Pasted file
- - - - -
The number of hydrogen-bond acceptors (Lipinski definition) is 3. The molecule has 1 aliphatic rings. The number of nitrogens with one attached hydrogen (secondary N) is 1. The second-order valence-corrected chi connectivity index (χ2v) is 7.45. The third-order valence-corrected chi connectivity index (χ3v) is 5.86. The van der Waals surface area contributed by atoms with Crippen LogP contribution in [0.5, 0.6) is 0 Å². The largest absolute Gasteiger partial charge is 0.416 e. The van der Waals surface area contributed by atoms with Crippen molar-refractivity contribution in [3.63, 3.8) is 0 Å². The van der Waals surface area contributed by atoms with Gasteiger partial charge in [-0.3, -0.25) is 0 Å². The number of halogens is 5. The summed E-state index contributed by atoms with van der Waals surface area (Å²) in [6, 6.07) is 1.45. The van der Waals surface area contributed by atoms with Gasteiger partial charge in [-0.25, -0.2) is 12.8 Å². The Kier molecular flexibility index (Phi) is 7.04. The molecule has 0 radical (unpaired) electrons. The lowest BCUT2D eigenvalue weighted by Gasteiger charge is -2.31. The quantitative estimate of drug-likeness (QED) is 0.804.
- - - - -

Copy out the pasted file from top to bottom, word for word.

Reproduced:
The number of hydrogen-bond acceptors (Lipinski definition) is 3. The molecule has 1 aliphatic rings. The number of nitrogens with one attached hydrogen (secondary N) is 1. The second-order valence-corrected chi connectivity index (χ2v) is 7.45. The third-order valence-corrected chi connectivity index (χ3v) is 5.86. The van der Waals surface area contributed by atoms with Crippen LogP contribution in [0.5, 0.6) is 0 Å². The largest absolute Gasteiger partial charge is 0.416 e. The van der Waals surface area contributed by atoms with Crippen molar-refractivity contribution in [3.63, 3.8) is 0 Å². The van der Waals surface area contributed by atoms with Gasteiger partial charge in [-0.3, -0.25) is 0 Å². The number of halogens is 5. The summed E-state index contributed by atoms with van der Waals surface area (Å²) in [6, 6.07) is 1.45. The van der Waals surface area contributed by atoms with Gasteiger partial charge in [-0.25, -0.2) is 12.8 Å². The Kier molecular flexibility index (Phi) is 7.04. The molecule has 0 radical (unpaired) electrons. The lowest BCUT2D eigenvalue weighted by Gasteiger charge is -2.31. The quantitative estimate of drug-likeness (QED) is 0.804.